beautiful, does the inverse also hold true? Will wearing them make one beautiful?
Women scoop up the product for themselves and dazzling elegance will rub off
the wearer. Ask this important question: What are your key target segments’
wildest imaginations?

Material vs. the Symbolic After a product fulfills its
ability to satisfy a physical need, we enter the realm of the symbolic, and it
is symbolic meaning that is used in the search for the meaning of existence. We
become consumers of “illusions”. De Beers’ slogan “A diamond is
forever” has been so successful in creating the illusion of “love and
eternity” that a diamond is the material symbol of love and marriage. For
many, the gift of a diamond symbolizes eternal love, which in itself is an
elusive concept (ok not all agree). Now marketers are trying to do the same
with platinum. Ask this question: What illusions does your product help
consumers to create or maintain?

Social vs. the Self – The function of symbolic
meanings of products operate in two directions, outward in constructing the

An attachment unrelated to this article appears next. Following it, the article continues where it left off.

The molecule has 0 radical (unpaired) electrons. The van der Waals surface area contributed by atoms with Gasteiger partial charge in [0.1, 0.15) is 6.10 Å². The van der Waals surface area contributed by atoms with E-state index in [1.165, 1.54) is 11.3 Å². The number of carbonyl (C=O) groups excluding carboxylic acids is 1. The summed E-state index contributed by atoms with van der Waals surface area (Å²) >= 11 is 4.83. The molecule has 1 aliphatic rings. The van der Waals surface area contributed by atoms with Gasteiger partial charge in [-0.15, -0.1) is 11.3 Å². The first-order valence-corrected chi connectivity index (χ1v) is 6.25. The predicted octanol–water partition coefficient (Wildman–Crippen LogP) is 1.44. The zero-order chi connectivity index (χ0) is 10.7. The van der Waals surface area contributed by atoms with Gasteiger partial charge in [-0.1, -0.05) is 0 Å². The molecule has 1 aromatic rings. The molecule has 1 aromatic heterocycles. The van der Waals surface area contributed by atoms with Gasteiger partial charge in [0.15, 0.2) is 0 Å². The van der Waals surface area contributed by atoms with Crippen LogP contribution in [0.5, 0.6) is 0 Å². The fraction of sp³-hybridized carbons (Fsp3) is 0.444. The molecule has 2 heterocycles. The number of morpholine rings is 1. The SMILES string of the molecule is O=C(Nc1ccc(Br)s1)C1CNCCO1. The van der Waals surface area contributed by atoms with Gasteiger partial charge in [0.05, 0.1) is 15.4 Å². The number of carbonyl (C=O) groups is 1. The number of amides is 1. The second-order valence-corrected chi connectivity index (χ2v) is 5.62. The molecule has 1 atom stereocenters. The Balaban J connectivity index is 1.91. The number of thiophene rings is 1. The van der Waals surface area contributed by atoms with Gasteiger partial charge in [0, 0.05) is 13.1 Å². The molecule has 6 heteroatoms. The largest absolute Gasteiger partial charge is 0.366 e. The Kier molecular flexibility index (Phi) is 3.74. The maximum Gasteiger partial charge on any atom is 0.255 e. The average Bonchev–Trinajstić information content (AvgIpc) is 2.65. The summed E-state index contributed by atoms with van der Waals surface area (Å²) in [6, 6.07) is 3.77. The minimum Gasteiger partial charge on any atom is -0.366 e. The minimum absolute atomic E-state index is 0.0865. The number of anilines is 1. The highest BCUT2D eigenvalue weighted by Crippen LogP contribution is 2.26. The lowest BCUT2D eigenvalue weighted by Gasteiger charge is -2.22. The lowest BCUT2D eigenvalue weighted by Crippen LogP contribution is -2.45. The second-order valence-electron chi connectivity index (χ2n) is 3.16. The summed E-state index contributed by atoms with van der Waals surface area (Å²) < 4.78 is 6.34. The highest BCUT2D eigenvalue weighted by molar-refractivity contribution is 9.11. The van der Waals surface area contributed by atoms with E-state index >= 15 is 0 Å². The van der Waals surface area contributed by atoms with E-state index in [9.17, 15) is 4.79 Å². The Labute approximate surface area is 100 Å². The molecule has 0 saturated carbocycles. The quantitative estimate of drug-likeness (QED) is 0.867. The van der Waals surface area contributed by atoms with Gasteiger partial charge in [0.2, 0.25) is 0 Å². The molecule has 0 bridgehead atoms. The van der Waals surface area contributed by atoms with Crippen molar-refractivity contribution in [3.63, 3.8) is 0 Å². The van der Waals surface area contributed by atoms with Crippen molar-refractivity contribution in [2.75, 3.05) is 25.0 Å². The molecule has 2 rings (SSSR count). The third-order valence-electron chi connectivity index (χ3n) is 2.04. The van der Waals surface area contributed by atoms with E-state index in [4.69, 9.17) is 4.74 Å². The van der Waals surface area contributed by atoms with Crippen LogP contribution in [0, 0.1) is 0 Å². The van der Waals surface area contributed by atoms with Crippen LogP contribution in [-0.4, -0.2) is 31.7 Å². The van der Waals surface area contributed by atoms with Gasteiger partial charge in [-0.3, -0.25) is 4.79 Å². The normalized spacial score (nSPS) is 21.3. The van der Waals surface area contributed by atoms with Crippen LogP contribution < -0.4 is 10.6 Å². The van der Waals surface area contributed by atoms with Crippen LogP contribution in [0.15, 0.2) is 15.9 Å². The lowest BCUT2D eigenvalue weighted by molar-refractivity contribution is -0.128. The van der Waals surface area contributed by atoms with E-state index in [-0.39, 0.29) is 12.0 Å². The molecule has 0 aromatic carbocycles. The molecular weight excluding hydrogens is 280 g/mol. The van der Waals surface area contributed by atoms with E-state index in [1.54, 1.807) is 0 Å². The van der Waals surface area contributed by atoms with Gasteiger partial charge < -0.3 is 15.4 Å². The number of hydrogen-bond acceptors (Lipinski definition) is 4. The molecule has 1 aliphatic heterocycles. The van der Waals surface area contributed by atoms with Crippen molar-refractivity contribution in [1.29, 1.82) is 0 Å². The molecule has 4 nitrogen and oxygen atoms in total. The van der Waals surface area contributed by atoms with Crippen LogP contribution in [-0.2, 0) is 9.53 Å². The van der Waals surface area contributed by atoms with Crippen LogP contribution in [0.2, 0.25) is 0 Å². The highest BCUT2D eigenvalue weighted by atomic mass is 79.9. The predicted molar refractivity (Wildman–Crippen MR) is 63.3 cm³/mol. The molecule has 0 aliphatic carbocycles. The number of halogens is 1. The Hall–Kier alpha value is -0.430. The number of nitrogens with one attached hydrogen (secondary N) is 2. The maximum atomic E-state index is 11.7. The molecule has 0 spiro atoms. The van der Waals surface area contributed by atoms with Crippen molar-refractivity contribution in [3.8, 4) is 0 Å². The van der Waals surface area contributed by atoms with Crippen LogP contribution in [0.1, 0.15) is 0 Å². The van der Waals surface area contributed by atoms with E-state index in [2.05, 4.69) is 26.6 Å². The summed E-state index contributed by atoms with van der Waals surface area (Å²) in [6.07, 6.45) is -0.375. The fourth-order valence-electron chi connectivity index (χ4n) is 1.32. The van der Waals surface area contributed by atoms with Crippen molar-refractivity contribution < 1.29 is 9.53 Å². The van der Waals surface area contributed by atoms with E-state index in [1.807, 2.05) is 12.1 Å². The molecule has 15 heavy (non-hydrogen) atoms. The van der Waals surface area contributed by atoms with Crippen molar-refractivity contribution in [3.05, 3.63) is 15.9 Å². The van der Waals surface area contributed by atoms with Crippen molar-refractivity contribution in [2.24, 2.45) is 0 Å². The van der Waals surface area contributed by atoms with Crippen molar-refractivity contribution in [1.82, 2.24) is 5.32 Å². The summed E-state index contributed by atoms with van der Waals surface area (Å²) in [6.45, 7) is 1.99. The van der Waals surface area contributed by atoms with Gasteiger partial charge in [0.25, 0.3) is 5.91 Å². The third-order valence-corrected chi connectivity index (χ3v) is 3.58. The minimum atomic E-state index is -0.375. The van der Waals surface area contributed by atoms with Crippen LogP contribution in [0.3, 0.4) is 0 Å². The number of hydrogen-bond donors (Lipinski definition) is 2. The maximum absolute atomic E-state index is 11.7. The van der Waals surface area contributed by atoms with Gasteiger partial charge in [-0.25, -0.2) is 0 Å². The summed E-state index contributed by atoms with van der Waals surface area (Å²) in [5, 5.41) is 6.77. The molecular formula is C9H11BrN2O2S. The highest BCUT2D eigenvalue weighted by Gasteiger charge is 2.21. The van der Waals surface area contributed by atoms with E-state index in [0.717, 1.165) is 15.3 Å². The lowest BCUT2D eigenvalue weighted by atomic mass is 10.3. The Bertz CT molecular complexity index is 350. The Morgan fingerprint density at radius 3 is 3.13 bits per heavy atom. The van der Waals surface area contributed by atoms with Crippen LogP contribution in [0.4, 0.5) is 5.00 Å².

social world–social-symbolism–and inward towards constructing our
self-identity: self-symbolism. In other words, using products to help us become
our “Possible Selves”. Most SUVs and sports equipment brand images
are built on this very concept. SUVs have an image of being sporty, powerful,
tough and rugged. They appeal to men (and some women) who may not travel
anywhere more treacherous than the local supermarket. The Hummer sold to
civilians is radically different from the one used by the military, yet the
brand’s image, as an enduring, robust all-terrain vehicle remains intact. 
Expensive and “cool”, SUVs are popular yet practical–they hold a
carpool full of kids and their hockey equipment–without saddling their upscale